711 Blachère (1967: 400). 712 Ibn al-Anbārī, Aḍdād 1. For further discussion of the claims of the Šuʿūbiyyūn with respect

to aḍdād, see Versteegh (1981: 412–413). 713 Ibid., 2–3. 714 Note that the absence of ambiguity (labs) is a necessary condition for any construction

which Sībawayhi considers to be an instance of what he calls saʿat al-kalām; cf. Baalbaki (2008: 204–205) for several examples.

715 Ibn al-Anbārī, Aḍdād 11–12. 716 Ibid., 6; cf. Quṭrub’s expression (Aḍdād 244): wa-innamā ḫaṣaṣnāhu bi-l-iḫbār ʿanhu

li-qillatihi fī kalāmihim wa-ẓarāfatihi. 717 Abū l-Ṭayyib, Aḍdād I, 2.

 

 

193MUBAWWAB AND SPECIALIZED LEXICA

of the genre have included in their material words that do not belong to aḍdād. Ṣaġānī succinctly formulates this issue by saying that such material is unnatu- ral (yanbū l-ṭabʿ ʿanhu) because it does not fit the definition of aḍdād (li-buʿdihi ʿan ḥadd al-aḍdād).718 Although Ṣaġānī does not explain the elements which form the definition of aḍdād, it is clear that many authors extend the notion of aḍdād too far indeed and that many of the words they cite are, to use Cohen’s expression, faux aḍdād.719 Without going into details,720 a sizeable number of the so-called aḍdād can be dismissed on various grounds, including morpho- logical pattern, type of preposition used with verbs, alteration of diacritical points (taṣḥīf ), as well as stylistic reasons such as the ironic or euphemistic use of words.

Several books on aḍdād that are mentioned in bibliographical and bio- graphical sources have not been preserved.721 Among these in the third/ninth and fourth/tenth centuries are works by Abū ʿUbayda (d. 209/824),722 Ṯaʿlab (d. 291/904),723 Āmidī (d. 370/980),724 and Ibn Fāris (d. 395/1004).725 There are also chapters on aḍdād in multithematic works, such as Abū ʿUbayd’s (d. 224/838) al-Ġarīb al-muṣannaf (but see discussion of the third item below), Ibn Qutayba’s (d. 276/889) Adab al-kātib, in which twenty-seven aḍdād are mentioned,726 and Kurāʿ al-Naml’s (d. 310/922) al-Muntaḫab min ġarīb kalām al-ʿArab, which includes 183 aḍdād.727 Ibn Sīda (d. 458/1066) lists about a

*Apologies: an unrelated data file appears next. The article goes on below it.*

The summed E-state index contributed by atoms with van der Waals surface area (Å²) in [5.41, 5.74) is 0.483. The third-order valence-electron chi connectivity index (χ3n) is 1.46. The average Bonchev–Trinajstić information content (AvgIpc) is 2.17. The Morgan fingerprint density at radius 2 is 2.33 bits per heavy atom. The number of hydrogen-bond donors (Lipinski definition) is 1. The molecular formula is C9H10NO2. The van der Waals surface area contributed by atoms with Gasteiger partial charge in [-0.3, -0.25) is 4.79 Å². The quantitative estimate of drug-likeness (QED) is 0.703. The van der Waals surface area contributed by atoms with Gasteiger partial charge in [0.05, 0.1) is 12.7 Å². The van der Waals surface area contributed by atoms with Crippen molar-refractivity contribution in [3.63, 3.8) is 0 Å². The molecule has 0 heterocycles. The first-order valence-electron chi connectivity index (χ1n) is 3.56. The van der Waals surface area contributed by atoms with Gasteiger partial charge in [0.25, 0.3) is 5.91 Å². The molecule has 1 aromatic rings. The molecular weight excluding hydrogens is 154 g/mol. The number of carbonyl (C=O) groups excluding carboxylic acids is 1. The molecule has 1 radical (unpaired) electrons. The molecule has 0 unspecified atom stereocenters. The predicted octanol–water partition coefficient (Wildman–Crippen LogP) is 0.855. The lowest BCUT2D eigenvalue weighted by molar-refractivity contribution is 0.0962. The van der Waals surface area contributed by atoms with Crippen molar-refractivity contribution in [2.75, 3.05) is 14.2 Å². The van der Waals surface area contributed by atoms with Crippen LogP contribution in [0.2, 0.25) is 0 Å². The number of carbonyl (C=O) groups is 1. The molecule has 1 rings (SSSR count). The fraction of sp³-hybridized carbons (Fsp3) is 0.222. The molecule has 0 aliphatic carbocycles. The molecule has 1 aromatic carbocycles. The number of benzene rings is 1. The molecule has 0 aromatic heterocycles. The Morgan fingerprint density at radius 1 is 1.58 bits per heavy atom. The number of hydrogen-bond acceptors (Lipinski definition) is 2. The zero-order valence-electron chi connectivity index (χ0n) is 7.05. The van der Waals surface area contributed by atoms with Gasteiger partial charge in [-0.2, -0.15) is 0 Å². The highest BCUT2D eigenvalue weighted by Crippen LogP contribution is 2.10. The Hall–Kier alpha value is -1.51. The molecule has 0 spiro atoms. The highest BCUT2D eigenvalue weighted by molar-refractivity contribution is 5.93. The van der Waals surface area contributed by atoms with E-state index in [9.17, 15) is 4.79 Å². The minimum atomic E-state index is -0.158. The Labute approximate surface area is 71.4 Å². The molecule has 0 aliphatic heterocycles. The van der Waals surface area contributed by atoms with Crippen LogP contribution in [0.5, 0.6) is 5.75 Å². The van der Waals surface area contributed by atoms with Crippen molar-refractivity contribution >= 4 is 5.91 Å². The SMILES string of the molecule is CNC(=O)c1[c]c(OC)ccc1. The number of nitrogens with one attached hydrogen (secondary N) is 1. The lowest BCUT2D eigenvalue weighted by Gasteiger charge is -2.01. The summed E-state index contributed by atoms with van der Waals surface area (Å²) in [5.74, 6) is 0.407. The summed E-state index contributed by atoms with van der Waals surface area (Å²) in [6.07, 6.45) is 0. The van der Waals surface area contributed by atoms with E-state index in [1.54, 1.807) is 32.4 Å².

718 Ṣaġānī, Aḍdād 222. 719 Cf. Cohen (1961: 7). 720 For details, see Cohen (1961: 7 ff.); Weil (1979: 184); ʿAbdaltawwāb (1980: 339–357). For a

book-length study of aḍdād, see Āl Yāsīn (1974). 721 Note that Sezgin (1982: 99) mentions a K. al-Aḍdād by Abū ʿAlī ʿUbayd b. Ḏakwān, a

contemporary of Mubarrad’s (d. 285/898), based on Ibn al-Nadīm’s Fihrist. But it is clear in the Fihrist (p. 65) that the book referred to by Ibn al-Nadīm is Tawwazī’s and that it was narrated by Abū Ḏakwān al-Qāsim b. Ismāʿīl. Also noteworthy is that Abū ʿAlī’s name in Yāqūt’s Muʿǧam (IV, 1622) appears as ʿAsal b. Ḏakwān and that Yāqūt mentions the same two titles attributed to him by Ibn al-Nadīm (i.e. al-Ǧawāb al-muskit and Aqsām al-ʿArabiyya) but not a book on aḍdād.

722 Ibn al-Nadīm, Fihrist 59; Yāqūt, Muʿǧam VI, 2708; Ibn Ḫillikān, Wafayāt V, 239; Qifṭī, Inbāh III, 286.

723 Ibn Ḫayr, Fahrasa 381 (ǧuzʾ fīhi l-aḍdād). 724 Yāqūt, Muʿǧam II, 851; Ṣafadī, Wāfī XI, 409 (in both, K. al-Ḥurūf min al-uṣūl fī l-aḍdād);

Suyūṭī, Buġya I, 501. 725 This book is not mentioned in the sources, but Ibn Fāris himself refers to it in Ṣāḥibī 98. 726 Ibn Qutayba, Adab 177–181. 727 Kurāʿ, Muntaḫab II, 584–593.

 

amgad
Highlight
amgad
Highlight

 

194 chapter 2

hundred aḍdād and acknowledges his indebtedness in particular to Abū ʿAlī al-Fārisī (d. 377/987), but also quotes several earlier authors of the genre.728

The following works on aḍdād are preserved:

1. al-Aḍdād by Quṭrub (d. 206/821). 2. al-Aḍdād by Aṣmaʿī (d. 216/831). 3. al-Aḍdād by Abū ʿUbayd (d. 224/838). 4. al-Aḍdād by Tawwazī (d. 233/847). 5. al-Aḍdād by Ibn al-Sikkīt (d. 244/858). 6. al-Aḍdād (full title K. al-Maqlūb lafẓuhu fī kalām al-ʿArab wa-l-muzāl ʿan

ǧihatihi wa-l-aḍdād) by Abū Ḥātim al-Siǧistānī (d. 255/869). 7. al-Aḍdād by Abū Bakr b. al-Anbārī (d. 328/940). 8. al-Aḍdād fī kalām al-ʿArab by Abū l-Ṭayyib al-Luġawī (d. 351/962). 9. al-Aḍdād fī l-luġa by Ibn al-Dahhān (d. 569/1174). 10. al-Aḍdād by Ṣaġānī (d. 650/1252). 11. Risālat al-aḍdād by Munšī (d. 1001/1592).729